Torres et al v. Goddard, et al., No. 2:2006cv02482 - Document 190 (D. Ariz. 2010)

Court Description: ORDER denying 176 Motion for Leave to File 3rd Amended Complaint. IT IS FURTHER ORDERED that the documents in dispute between the parties are protected as work product, except as to the following: Attorney-Client Privilege: documents 9, 14, and 323 Law Enforcement Investigatory Privilege: documents 25, 81, 126, 130, 131, 132, 133, 166, 202, 213, 222, 228, 229, and 343. For these documents, Defendants must provide the Court with a further showing of the grounds for assertion of the attorney-cli ent privilege and law enforcement investigatory privilege by August 20, 2010. IT IS FURTHER ORDERED that the parties have until September 24, 2010 to file any dispositive motions on the issue of standing. IT IS FURTHER ORDERED that the new discovery deadline will be set following the Courts ruling on the standing issues. (See document for full details). Signed by Judge Stephen M McNamee on 7/29/10.(LAD)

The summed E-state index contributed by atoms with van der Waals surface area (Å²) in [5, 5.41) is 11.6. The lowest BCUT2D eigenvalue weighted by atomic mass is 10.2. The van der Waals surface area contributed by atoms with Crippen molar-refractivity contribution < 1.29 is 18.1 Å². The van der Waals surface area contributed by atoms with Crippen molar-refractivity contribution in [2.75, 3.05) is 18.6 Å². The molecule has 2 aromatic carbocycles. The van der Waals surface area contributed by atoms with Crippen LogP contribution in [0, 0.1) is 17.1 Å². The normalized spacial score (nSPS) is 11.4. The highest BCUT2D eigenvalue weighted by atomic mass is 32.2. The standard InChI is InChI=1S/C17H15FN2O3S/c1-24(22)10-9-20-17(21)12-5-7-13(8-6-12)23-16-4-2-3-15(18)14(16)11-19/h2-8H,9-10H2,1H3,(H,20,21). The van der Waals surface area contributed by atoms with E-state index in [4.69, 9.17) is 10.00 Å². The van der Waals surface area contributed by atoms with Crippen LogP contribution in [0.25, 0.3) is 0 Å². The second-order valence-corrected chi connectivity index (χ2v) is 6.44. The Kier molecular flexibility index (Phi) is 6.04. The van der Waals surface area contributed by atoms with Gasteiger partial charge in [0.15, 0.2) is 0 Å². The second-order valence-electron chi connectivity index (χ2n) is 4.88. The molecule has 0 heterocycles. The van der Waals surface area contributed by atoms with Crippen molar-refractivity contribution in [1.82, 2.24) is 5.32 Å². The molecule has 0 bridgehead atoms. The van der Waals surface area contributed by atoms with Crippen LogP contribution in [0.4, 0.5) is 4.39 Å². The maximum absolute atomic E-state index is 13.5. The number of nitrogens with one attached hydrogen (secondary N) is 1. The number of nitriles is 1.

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Torres et al v. Goddard, et al. 1 Doc. 190 WO 2 3 4 5 6 IN THE UNITED STATES DISTRICT COURT 7 FOR THE DISTRICT OF ARIZONA 8 9 10 11 12 13 14 15 16 JAVIER TORRES, ALMA SANTIAGO) and LIA RIVADENEYRA, on behalf of) themselves and others similarly situated, ) ) ) Plaintiffs, ) ) v. ) TERRY GODDARD, Attorney General of) the State of Arizona, in his individual and) official capacities, and CAMERON) (“KIP”) HOLMES, in his individual) ) capacity, ) ) Defendants. ) No. CV 06-2482-PHX-SMM ORDER 17 Previously, on March 31, 2010, the Court denied Plaintiffs’ motion for class 18 certification (Doc. 183). Under Federal Rule of Civil Procedure 23(f), Plaintiffs immediately 19 appealed the Court’s order to the Ninth Circuit. On June 14, 2010, the Ninth Circuit denied 20 Plaintiffs’ petition for permission to appeal the denial of class certification (Doc. 184). As 21 a result of the Ninth Circuit’s ruling, the Court scheduled a status conference with the parties 22 to discuss the current posture of the litigation. 23 At the June 29, 2010 hearing, the parties discussed several pending issues: (1) 24 Plaintiffs’ Motion for Leave to File Third Amended Complaint; (2) a discovery dispute 25 involving work product protection and attorney-client privilege; and (3) new deadlines for 26 discovery and dispositive motions. After discussion with the parties, the Court stated that 27 it would issue a written Order addressing these issues. The Court now makes the following 28 1 rulings. 2 I. Motion to Amend Complaint1 3 On September 11, 2009, Plaintiffs filed a Motion for Leave to File a Third Amended 4 Complaint seeking to add two additional claims not included in their prior complaints (Doc. 5 176). Count V pleads a violation of substantive due process on behalf of all members of the 6 proposed plaintiff class. This count asserts that Defendants’ seizure of Plaintiffs’ funds 7 violated due process because the funds were not present in Arizona at the time of seizure, and 8 therefore, were beyond the reach of an Arizona state court warrant. Count VI also pleads a 9 substantive due process violation, but limits the claim to the subset of class members whose 10 fund transfers were intended for delivery in Sonora, Mexico. 11 Defendants object on grounds of undue delay, prejudice, and futility. 12 Defendants argue that Plaintiffs have waited three years to add these new claims, despite 13 knowing of the facts underlying the claims since the case’s inception. Second, Defendants 14 argue that they will suffer prejudice because defending against the new claims will require 15 substantial new discovery, including re-deposing the two Plaintiffs. Finally, Defendants 16 argue that Plaintiffs’ amended complaint is futile for several reasons: (1) the proposed 17 amendment violates the Younger doctrine because questions about the return of monies 18 subject to the Sonora Warrant still need to be determined in Western Union’s pending state 19 lawsuit; (2) the proposed amendment asks the Court to assume jurisdiction improperly; (3) 20 the proposed amendment seeks restitution of funds not in Defendants’ possession; and (4) 21 the proposed amendment fails to add a necessary party --- Western Union. First, 22 23 24 25 26 27 28 1 Plaintiff’s motion to amend was filed while the Court had class certification under advisement. As a result, the proffered new claims are framed in terms of the proposed plaintiff class. Rather than ruling on the motion to amend, the Court decided to wait and address the motion after determining class certification. At the hearing, Defendants proposed submitting further briefing on the motion to amend in light of subsequent developments, including the Court’s denial of class certification and the Arizona Supreme Court’s decision in State of Arizona v. Western Union Financial Services., Inc., 220 Ariz. 567, 208 P.3d 218 (2009). Plaintiffs opposed this request as unnecessary. The parties submitted extensive briefing with the original motion, and thus, the Court finds that no supplemental briefing is necessary. -2- 1 Except for amendments made “as a matter of course” or pursuant to stipulation, leave 2 of the court is required to amend a pleading. Fed. R. Civ. P. 15(a). Federal Rule of Civil 3 Procedure 15(a) directs that courts should freely grant leave when “justice so requires.” 4 Federal policy strongly favors determination of cases on their merits, thus the policy favoring 5 amendment is to be applied by this Court with “extreme liberality.” Eminence Capital, LLC 6 v. Aspeon, Inc., 316 F.3d 1048, 1051 (9th Cir. 2003) (quoting Owens v. Kaiser Found. 7 Health Plan, Inc., 244 F.3d 708, 712 (9th Cir. 2001); see Foman v. Davis, 371 U.S. 178, 182 8 (1962). 9 Federal Rule of Civil Procedure 15(a)’s liberal policy favoring amendments is subject 10 to some limitations. Grant or denial of leave to amend is within the sound discretion of the 11 court. Swanson v. U.S. Forest Service, 87 F.3d 339, 343 (9th Cir. 1996). When evaluating 12 whether to grant leave to amend, the court considers whether the amendment 1) would cause 13 prejudice to the opposing party; 2) is sought in bad faith or with dilatory motive; 3) is futile; 14 4) creates undue delay; or 5) comes after repeated failure to cure deficiencies by previous 15 amendment. Foman, 371 U.S. at 182. Although the grant of leave to amend is discretionary, 16 in the absence of any of the Foman factors there is a presumption that leave will be granted. 17 Eminence, 316 F.3d at 1052. 18 A. Presence or absence of undue delay 19 If a motion to amend will cause unfair delay, the motion may be denied. De Saracho 20 v. Custom Food Machinery, Inc. 206 F.3d 874, 878 (9th Cir. 2000). However, delay alone 21 is not a sufficient basis to deny a motion to amend if the proposed amendment would not 22 cause undue prejudice. See Morongo Band of Mission Indians v. Rose, 893 F.2d 1074, 1079 23 (9th Cir. 1990). “Where the party seeking amendment knows or should know of the facts 24 upon which the proposed amendment is based but fails to include them in the original 25 complaint, the motion to amend may be denied.” De Saracho, 206 F.3d at 878 (quoting 26 Jordan v. County of L.A., 669 F.2d 1311, 1324 (9th Cir. 1982)); see also Acri v. Int’l Ass’n 27 of Machinists, 781 F.2d 1393, 1398 (9th Cir. 1986). 28 -3- 1 Defendants contend that Plaintiffs have known of the new theories upon which the 2 proposed amendment is based, as well as the facts underlying them, since the start of this 3 lawsuit over three years ago. Plaintiffs’ counsel actively tracked the proceedings in the 4 federal and state court lawsuits brought by Western Union over the Sonora Warrant. The 5 state court case was referenced in Plaintiffs’ original complaint, and Plaintiffs sought a 6 transfer of their action to this Court because of the relationship to Western Union’s federal 7 lawsuit. The complaint filed by Western Union in federal court alleges similar claims to 8 Plaintiffs’ proposed new due process claims. Plaintiffs allowed discovery to proceed and 9 class certification to be addressed before attempting to add the two new claims. Plaintiffs 10 also amended their complaint twice before, and did not seek to include the new claims 11 earlier. Thus, Defendants argue that this undue delay warrants a denial of leave to amend. 12 Plaintiffs respond that delay alone is not a reason to deny leave to amend, unless the 13 delay would cause prejudice to the opposing party. Morango Band of Mission Indians, 893 14 F.2d at 1079. Plaintiffs argue that Defendants will not be prejudiced by Plaintiffs’ proposed 15 amendment, and thus, the Court cannot deny their motion solely on grounds of delay. 16 In examining the parties’ arguments, the Court finds that Plaintiffs unduly delayed in 17 bringing their two new claims. The substantive due process claims, and the facts underlying 18 them, were known to Plaintiffs since the inception of this litigation, and yet they chose not 19 to include them in prior amendments to their complaints. De Saracho, 206 F.3d at 878. 20 Early on, Plaintiffs were aware that Defendants seized money transfers sent from states 21 outside Arizona to Arizona, or in one case, to Sonora, Mexico. As a result, Plaintiffs could 22 have asserted a violation of due process based upon the funds not being present in Arizona, 23 and thus, beyond the reach of an Arizona warrant. However, Plaintiffs decided not to bring 24 these claims, and they provide no explanation for the nearly three-year delay. Instead, 25 Plaintiffs allowed the discovery period to run and the parties to brief extensively the question 26 of class certification before attempting to add the two new claims. Such late amendments 27 to assert new theories are not reviewed favorably when the theory and facts have been known 28 -4- 1 since the start of the litigation. Acri, 781 F.2d at 1398. Furthermore, Plaintiffs amended 2 their Complaint twice previously, and failed to include the new claims in either amendment. 3 Although the delay is relevant, this factor alone is not sufficient to deny a Motion for 4 Leave to Amend unless the amendment also will prejudice the Defendants. Prejudice will 5 be discussed next. 6 B. Prejudice to the opposing party 7 Defendants argue that if Plaintiffs’ request to amend their complaint is granted, 8 Defendants will be unfairly prejudiced. Because Defendants deposed Mr. Torres and Ms. 9 Rivadenyera without knowing about these two new due process claims, Defendants did not 10 inquire into the connection between the transactions and crime occurring in Arizona. By 11 allowing Plaintiffs to amend their complaint, Defendants will have to re-depose the two 12 Plaintiffs, causing additional expense. Defendants also claim that they will have to gather 13 additional discovery from Western Union to show that the monies in the challenged 14 transactions are connected to the State of Arizona through the presence of Western Union 15 and its computer network here. In addition to the expense, witnesses will be extremely 16 difficult to find, especially if class certification is granted. Finally, Defendants state that 17 allowing the amendment will require reopening class certification to allow them to create a 18 further record to defeat class certification of the new claims. 19 Plaintiffs respond that Defendants will not be prejudiced by the amended complaint 20 because they already have all the evidence relevant to the substantive due process claims. 21 Plaintiffs’ new claims stem from the Arizona Supreme Court’s Western Union decision 22 wherein the court ruled that Arizona trial courts lack jurisdiction to issue warrants 23 authorizing the seizure of money transfers that originated and were directed to sites outside 24 of Arizona. 220 Ariz. at 567-68, 576, 208 P.3d 218-19, 227. The critical issue, then, is where 25 the Plaintiffs’ money was located once they deposited it with Western Union. According to 26 Plaintiffs, Western Union previously disclosed the location of each sender and receiver who 27 had a money transfer seized, and Plaintiffs concede that Western Union’s computer network 28 is present in all fifty states. The question of whether Arizona courts can exercise jurisdiction -5- 1 over the money transfer is a legal one that requires no additional discovery. Finally, to the 2 extent that Defendants suggest that they will have to depose Plaintiffs about the purpose of 3 their money transfers, Defendants have already deposed Plaintiffs on this issue. 4 Despite Plaintiffs’ arguments, the Court finds that Defendants will be prejudiced if 5 the Third Amended Complaint is permitted. Previously, Plaintiffs due process claims were 6 procedural, not substantive, and addressed claimed deficiencies in the notice and hearing 7 opportunities provided to Plaintiffs. Adding substantive due process claims now, several 8 years into the litigation, will alter the scope of the case. In order to defend against the new 9 substantive due process claims, Defendants will need to conduct additional discovery to show 10 that the monies seized under the warrants were connected to Arizona through the presence 11 of Western Union, and through the connection between the monies and crime in Arizona. 12 This discovery will require Defendants to expend additional resources. 13 Because the Court finds that Plaintiffs unduly delayed in bringing their proposed 14 Third Amended Complaint, and that Defendants will suffer prejudice if the Third Amended 15 Complaint is filed, the Court exercises its discretion to deny Plaintiffs’ motion. 16 II. Discovery Dispute 17 Plaintiffs previously notified the Court that the parties had reached an impasse 18 regarding certain discovery requests and the second version of Defendants’ privilege log. 19 According to Plaintiffs, Defendants assert that the requested materials are not discoverable 20 on account of attorney-client privilege, work product protection, or the documents are “law 21 enforcement sensitive.” Plaintiffs contend that the issues in this case involve attorney 22 conduct, and therefore Defendants’ assertion of privilege and work product are in error. 23 While most discovery disputes are handled via telephonic hearing, the Court ordered 24 the parties to submit written memoranda given the subject matter of the dispute (attorney- 25 client privilege and work-product protection) (Doc. 128). Plaintiffs and Defendants both 26 complied with the Court’s Order (Doc. 135, 136). 27 /// 28 /// -6- 1 “Parties may obtain discovery regarding any matter, not privileged, that is relevant to 2 the claim or defense of any party . . .” Fed. R. Civ. P. 26(b)(1). Rule 26 continues, “[f]or 3 good cause, the court may order discovery of any matter relevant to the subject matter 4 involved in the action. Relevant information need not be admissible at the trial if the 5 discovery appears reasonably calculated to lead to the discovery of admissible evidence.” 6 Id. However, the broad scope of permissible discovery is limited by the attorney work 7 product doctrine and other relevant privileges, such as the attorney-client privilege. See Fed. 8 R. Civ. P. 26(b)(1), (3). 9 A. Work Product Protection 1. 10 Does Work Product Protection Apply? 11 The work product doctrine protects from discovery material obtained and prepared 12 by an attorney or the attorney’s agent in anticipation of litigation or preparation for trial. 13 Hickman v. Taylor, 329 U.S. 495, 509-12 (1947). One of the primary purposes behind the 14 work product doctrine is to prevent one party from exploiting the other party’s efforts in 15 preparing for litigation. Holmgren v. State Farm Mut. Auto. Ins. Co., 976 F.2d 573, 576 (9th 16 Cir. 1992). The doctrine has been substantially codified by Federal Rule of Civil Procedure 17 26(b)(3): 18 19 20 Ordinarily, a party may not discover documents and tangible things that are prepared in anticipation of litigation or for trial by or for another party or its representative . . . . But, subject to Rule 26(b)(4), those materials may be discovered if: . . . the party shows that it has substantial need for the materials to prepare its case and cannot, without undue hardship, obtain their substantial equivalent by other means. 21 Pursuant to Rule 26(b)(3)(A), Plaintiffs may not discover documents prepared in anticipation 22 of litigation by or for another party or its representative unless the party seeking discovery 23 shows that it has substantial need for the materials and cannot obtain the substantial 24 equivalent by other means without undue hardship. Holmgren, 976 F.2d at 577. Work 25 product protection covers a wide range of documents, including “interviews, statements, 26 memoranda, correspondence, briefs, mental impressions, personal beliefs, and countless other 27 tangible and intangible ways.” Hickman, 329 U.S. at 511. 28 -7- 1 Defendants argue that the materials Plaintiffs seek to have disclosed were prepared 2 or gathered by attorneys and staff members of the Arizona Attorney General’s Office 3 Criminal Division, including its Financial Remedies Section, or by someone at the 4 Department of Public Safety. These individuals were carrying out law enforcement functions 5 through the seizure and forfeiture of money laundering proceeds and criminal prosecution 6 of individuals. The disputed materials include work prepared during and for litigation in the 7 ongoing money transmitter seizure program from which Plaintiffs’ claim stem, prepared for 8 ongoing court challenges brought by Western Union, and anticipated prosecutorial, seizure 9 and forfeiture proceedings arising from the money transmitter data. 10 Plaintiffs themselves concede that many of the documents are “work product” in the 11 sense of being prepared by or for lawyers for litigation purposes (Doc. 135, 3:2-5). After its 12 own examination of the privilege log, the Court finds that work product protection applies 13 to those documents designated by Defendants as attorney-work product or “AWP.” 14 2. 15 Have Plaintiffs Shown Mental Impressions at Issue and Compelling Need? 16 Even if the work product doctrine applies, a party may overcome the doctrine by 17 making a sufficient showing of need. A party must show that it has a substantial need for the 18 materials and cannot, without undue hardship, obtain the substantial equivalent by other 19 means. Fed. R. Civ. P. 26(b)(3)(A). Additionally, a court ordering discovery of work 20 product materials must protect against “mental impressions, conclusions, opinions, or legal 21 theories of a party’s attorney or other representative concerning the litigation.” Fed. R. Civ. 22 P. 26(b)(3)(B). This latter form of work product is referred to as “opinion work product,” 23 and requires a showing beyond the substantial need or undue hardship test required for non- 24 opinion work product. Holmgren, 976 F.2d at 577. Thus, opinion work product may be 25 discovered and admitted only when mental impressions are at issue in a case and the need 26 for the material is compelling. Id. 27 /// 28 /// -8- 1 While Plaintiffs agree that the disputed documents may be work product, they argue 2 that when an attorney is a defendant and his actions are at issue, any such work product is 3 discoverable. Plaintiffs rely on two cases: In re Sunrise Securities Litigation, 130 F.R.D. 560 4 (E.D. Pa. 1989)) and SEC v. National Student Marketing Corporation 18 Fed. R. Serv. 2d 5 1302 (D.D.C. 1974)). Both cases deal with the situation where the mental impressions of the 6 attorneys are at issue in a case. 7 Opinions are at issue in a case where the legal advice itself is necessary to address a 8 claim or defense, such as where a party asserts an advice of counsel defense, or where the 9 central issue is a party’s good or bad faith. Holmgren, 976 F.2d at 577; see also Handgards, 10 Inc. v. Johnson & Johnson, 413 F. Supp. 926, 933 (N.D. Cal. 1976); Reavis v. Metro. Prop. 11 and Liab. Ins. Co., 117 F.R.D. 160, 164 (S.D. Cal. 1987). In the present case, the substance 12 of legal advice provided by counsel for the AG’s Office and questions of good or bad faith 13 do not appear to be at issue. The seizure warrants and forfeiture proceedings contested by 14 Plaintiffs rely on public filings by the Arizona Attorney General’s Office in Maricopa 15 County Superior Court. If the affidavits supporting the seizure warrants lacked sufficient 16 probable cause or failed to include the requisite specificity required by the Constitution, these 17 defects should appear in the documents themselves. Plaintiffs’ claims do not require 18 investigation into the thoughts of the attorney who submitted the paperwork for the warrant. 19 Similarly, Plaintiffs’ claims under the Fourteenth Amendment and the Commerce Clause 20 depend on facts gained from the public seizure and forfeiture documents. What Defendants 21 Goddard or Holmes thought about the seizure warrants is not relevant to whether there was 22 a due process or commerce clause violation. Therefore, the attorneys’ mental impressions 23 are not at issue in the case. 24 Even were the mental impressions at issue in the case, Plaintiffs are unable to 25 demonstrate a compelling need for the protected material. Defendants claim that Plaintiffs 26 have obtained the equivalent of the protected material through other discovery or publicly 27 available information. Defendants point to the following discovery: (1) interrogatory 28 answers, (2) the depositions of Defendant Holmes, Attorney General Goddard, paralegal -9- 1 Carol Keppler, former Chief Deputy Attorney General James Walsh, and investigator Dan 2 Kelly, and (3) the state court briefing in response to Western Union’s legal challenge. 3 Defendants argue that Plaintiffs have not shown how this discovery left them with a 4 compelling need for the protected work product. 5 Compelling need exists whenever “information is within the exclusive control of the 6 party from whom discovery is sought, regardless of whether the information might also be 7 obtained from that party through depositions, interrogatories or document production.” 8 Sunrise Securities, 130 F.R.D. at 569. To establish compelling need, a party does not have 9 to show that the information cannot be obtained by any method other than document 10 production. Id. at 568. The Court finds that Plaintiffs have not shown their compelling need 11 for the materials. Plaintiffs were able to depose Defendant Holmes and other AG’s Office 12 employees about the seizures at issue in the present case. As to Defendant Holmes, he was 13 deposed about the seizure, forfeiture, and notice process, and what his role was in connection 14 with the investigation. The principal affiant on the seizure warrants, Dan Kelly, also was 15 deposed. Moreover, extensive briefing was filed in state court by Mr. Holmes as part of 16 Western Union’s legal challenges to the Sonora Warrant. Thus, Plaintiffs has obtained the 17 same information through other discovery or public information. 18 As the documents are protected as opinion work product, no disclosure of these 19 documents is ordered by the Court. To the extent that the documents represent non-opinion 20 work product, Plaintiffs have failed to show that they have a substantial need for the 21 materials and cannot, without undue hardship, obtain the substantial equivalent by other 22 means. Fed. R. Civ. P. 26(b)(3)(A). 23 3. Has Work Product Protection Been Waived? 24 Plaintiffs assert that Defendants have waived any work product protection by 25 selectively producing work product documents beneficial to them, while withholding others 26 they believe to be harmful. These communications reveal mental impressions and legal 27 strategies regarding the preparation, service, and execution of the contested seizure warrants. 28 - 10 - 1 Plaintiffs argue that such use of the work product protection as both a sword and shield 2 results in waiver. 3 Work product protection may be waived. United States v. Nobles, 422 U.S. 225, 229 4 (1975). However, courts generally find waiver only if the disclosure “substantially increases 5 the opportunity for potential adversaries to obtain the information.” Samuels v. Mitchell, 155 6 F.R.D. 195, 201 (N.D. Cal. 1994) (citation omitted). Determining whether work product 7 protection was waived requires a court to balance the need for discovery with the right of an 8 attorney to retain the benefits of his own research. SNK Corp. of Am. v. Atlas Dream 9 Entertainment Co., 188 F.R.D. 566, 571 (N.D. Cal. 1999). A party may not selectively 10 disclose some work product documents beneficial to their claims while withholding others 11 that potentially harm them. “The attorney-client privilege and work product immunity ‘may 12 not be used both as a sword and a shield. Where a party raises a claim which in fairness 13 requires disclosure of the protected communication, [these protections] may be implicitly 14 waived.’” Verizon Cal. Inc. v. Ronald A. Katz Tech. Licensing, L.P., 266 F. Supp. 2d 1144, 15 1148 (C.D. Cal. 2003) (quoting Columbia Pictures Television, Inc. v. Krypton Broad. of 16 Birmingham, Inc., 259 F.3d 1186, 1196 (9th Cir. 2001)); see also Kintera, Inc. v. Convio, 17 Inc., 219 F.R.D. 503, 512 (S.D. Cal. 2003). 18 The email correspondence provided by Plaintiffs as evidence of Defendants’ selective 19 disclosure consists of communications between AG’s office lawyers and between law 20 enforcement and the AG’s office. After an examination of the attached emails, the Court 21 finds that the work product protection was not waived. Several of the emails relate to 22 MoneyGram warrants which are not being contested in this case. As to the other three 23 emails, it is unclear whether the sweeps are those at issue in this case. For example, one 24 email is from April of 2004, and none of the contested warrants involve seizures from this 25 time period. 26 B. Attorney-Client Privilege 27 Issues concerning application of the attorney-client privilege in non-diversity cases 28 are governed by federal common law. Clark v. Am. Commerce Nat’l Bank, 974 F.2d 127, - 11 - 1 129 (9th Cir. 1992). “The attorney-client privilege protects confidential disclosures made 2 by a client to an attorney in order to obtain legal advice, . . . as well as an attorney’s advice 3 in response to such disclosures.” United States v. Chen, 99 F.3d 1495, 1501 (9th Cir. 1996) 4 (internal quotation omitted). The privilege applies to communications between a lawyer and 5 a client where the lawyer counsels, as well as when the lawyer represents the client in 6 litigation. Id. Since the attorney-client privilege “impedes full and free discovery of the 7 truth,” it must be strictly construed. Weil v. Inv./Indictators, Research & Mgmt, 647 F.2d 8 18, 24 (9th Cir. 1981). For the privilege to apply, the following elements must be present: 9 “(1) When legal advice of any kind is sought (2) from a professional legal adviser in his or 10 her capacity as such, (3) the communications relating to that purpose, (4) made in confidence 11 (5) by the client, (6) are, at the client’s instance, permanently protected (7) from disclosure 12 by the client or by the legal adviser (8) unless the protection be waived.” United States v. 13 Martin, 278 F.3d 988, 999 (9th Cir. 2002) (citing 8 Wigmore, Evidence §§ 2292, at 554 14 (McNaughton rev. 1961)). The burden is on the person asserting the privilege to establish 15 the elements of the privilege. Id. 16 Plaintiffs argue that Defendants’ assertion of the attorney-client privilege should be 17 overruled for the following entries on Defendants’ privilege log: Items 9, 14-16, 79, 85, 323. 18 Plaintiffs argue that these entries do not indicate communications for the purpose of 19 obtaining legal advice. Furthermore, several of the entries are vague as to author and subject 20 matter. In response, Defendants assert that the documents consist of the following: (1) 21 requests for legal advice from AGO attorneys made by employees of the Arizona Department 22 of Public Safety; (2) requests for legal advice made by employees of the Arizona Department 23 of Financial Institutions, a client of the AGO; and (3) legal advice from an AGO attorney in 24 representation of the AGO itself. 25 After the Court’s examination, documents 9, 14, and 323 identified by Plaintiffs are 26 vague and do not definitely show communications between attorney and client to secure legal 27 advice. Neither of these entries indicates that the communications were for the purpose of 28 legal advice. As Defendants are the party asserting the privilege, it is their burden to show - 12 - 1 that the documents should not be disclosed. Martin, 278 F.3d at 999. For these three entries, 2 Defendants must provide a further showing to the Court of the grounds for assertion of the 3 attorney-client privilege. 4 As to the remaining contested documents, 15, 16, 79, 85, 323, Defendants claim both 5 attorney-client privilege and work product protection. While these entries are insufficient 6 for purposes of the attorney-client privilege, the Court finds that work product protection 7 prevents these documents from discovery. 8 C. 9 Plaintiffs assert that Defendants have withheld twenty-three additional documents 10 based on the fact that they are “law enforcement sensitive.” Plaintiffs presume this is an 11 invocation of the common-law “law enforcement investigatory privilege.” In response, 12 Defendants state that the disputed material discusses police operational strategies, undercover 13 programs, and targets of criminal investigations. Defendants argue that such materials are 14 irrelevant because they deal with operations outside the seizures challenged by Plaintiffs. 15 The law enforcement investigatory privilege is based on the harm to law enforcement 16 efforts which might arise from public disclosure of investigatory files. United States v. 17 Winner, 641 F.2d 825, 831 (10th Cir. 1981). The party claiming the privilege, here 18 Defendants, has the burden to establish its existence. Friedman v. Bache Hasley Stuart 19 Shields, Inc., 738 F.2d 1336, 1341 (D.C. Cir. 1984). For Defendants to assert the law 20 enforcement investigatory privilege, certain elements must be met: (1) a formal claim of 21 privilege by the head of the department with control over the requested information; (2) the 22 assertion of the privilege must be based on personal consideration by that official; and (3) 23 the information for which the privilege is claimed must be specified with an explanation as 24 to why it falls within the scope of the privilege. U.S. ex rel Burroughs v. DeNardi Corp., 25 167 F.R.D. 680, 687 (S.D. Cal. 1996). Law Enforcement Sensitive Material 26 Based on Defendants’ privilege log, Defendants have failed to meet the threshold 27 requirement of presenting their claim of privilege properly. To invoke the privilege, the 28 official claiming the privilege must “‘have seen and considered the contents of the documents - 13 - 1 and himself have formed the view that on grounds of public interest they ought not to be 2 produced’ and state with specificity the rationale of the claimed privilege.” Kerr v. United 3 States Dist. Court for N. Dist. of Cal., 511 F.2d 192, 198 (9th Cir. 1975). “Formally claiming 4 a privilege should involve specifying which documents or class of documents are privileged 5 and for what reasons, especially where the nature of requested documents does not reveal an 6 obviously privileged matter.” Id. There is no indication from either Defendants’ privilege 7 log or briefing whether the head of the department with control over the requested 8 information has claimed the privilege, or that the head of the department engaged in 9 thoughtful consideration of the document’s contents. While Defendants’ privilege log 10 identifies the documents for which the privilege is claimed, it does not provide explanations 11 of why the specified documents fall within the scope of the law enforcement investigatory 12 privilege. 13 Defendants have withheld twenty-three documents as “law enforcement sensitive.” 14 These documents include: 13, 24, 25, 81, 86, 90, 126, 130-133, 166, 171, 202, 210, 213, 222, 15 228-29, 235-36, and 343. As to documents 13, 24, 86, 89, 90, 171, 210, 235, and 236, 16 Defendants claim both the law enforcement investigatory privilege and work product 17 protection. For the reasons discussed above, the Court finds that work product protection 18 prevents these documents from discovery. As to the remaining documents for which only 19 the law enforcement investigatory privilege is claimed (25, 81, 126, 130, 131, 132, 133, 166, 20 202, 213, 222, 228, 229, and 343), the Court finds that Defendants have failed to meet their 21 burden to establish this privilege. Defendants must provide a further showing to the Court 22 of the grounds for assertion of this privilege. 23 III. Discovery and Dispositive Motions 24 At the hearing, the parties moved for an extension of time to conduct discovery. 25 Plaintiffs informed the Court that no discovery had been obtained from Western Union to 26 date. Plaintiffs stated that they wanted to depose two individuals from Western Union 27 regarding the amount of money seized under the warrants as well as the extent to which 28 Arizona Attorney General Terry Goddard was personally involved in the seizures. While - 14 - 1 Defendants did not oppose an extension of the discovery deadline, they objected to Plaintiffs’ 2 requests for specific discovery from Western Union as duplicative of discovery already 3 undertaken. 4 During the hearing, Defendants also requested a series of dispositive motions on 5 separate, discrete issues, rather than one, all-inclusive, summary judgment motion. 6 Defendants proposed that the parties first submit motions on the issue of standing. 7 Defendants stated that such a motion could be case-dispositive and would prevent the parties 8 from engaging in expensive and time-consuming discovery. If such a motion was not 9 granted in Defendants’ favor, then a second motion regarding Eleventh Amendment 10 immunity should be next. A finding in Defendants’ favor would eliminate the monetary 11 issues in the lawsuit. Finally, should there be any issues/claims remaining, a third dispositive 12 motion could be filed by the parties after discovery. Plaintiffs opposed the idea of successive 13 summary judgment motions because of the overlap between the various issues. 14 The Court will allow several dispositive motions on discrete issues, beginning with 15 the issue of standing. Any dispositive motions on standing shall be filed by September 24, 16 2010. Should this issue not be resolved in Defendants’ favor, the Court will allow the parties 17 ninety (90) days thereafter to conduct discovery. While the parties may depose Western 18 Union officials, if they choose, the Court will not permit the parties to engage in duplicative 19 discovery. For example, Arizona Attorney General Terry Goddard already has been deposed 20 previously, and thus, no additional depositions of him may be conducted. 21 Accordingly, 22 IT IS HEREBY ORDERED DENYING Plaintiff’s Motion for Leave to File Third 23 Amended Complaint (Doc. 176). 24 IT IS FURTHER ORDERED that the documents in dispute between the parties are 25 protected as work product, except as to the following: 26 • Attorney-Client Privilege: documents 9, 14, and 323 27 • Law Enforcement Investigatory Privilege: documents 25, 81, 126, 130, 131, 132, 133, 28 166, 202, 213, 222, 228, 229, and 343 - 15 - 1 For these documents, Defendants must provide the Court with a further showing of the 2 grounds for assertion of the attorney-client privilege and law enforcement investigatory 3 privilege by August 20, 2010. 4 5 6 7 8 IT IS FURTHER ORDERED that the parties have until September 24, 2010 to file any dispositive motions on the issue of standing. IT IS FURTHER ORDERED that the new discovery deadline will be set following the Court’s ruling on the standing issues. DATED this 29th day of July, 2010. 9 10 11 12 13 14 15 16 17 18 19 20 21 22 23 24 25 26 27 28 - 16 -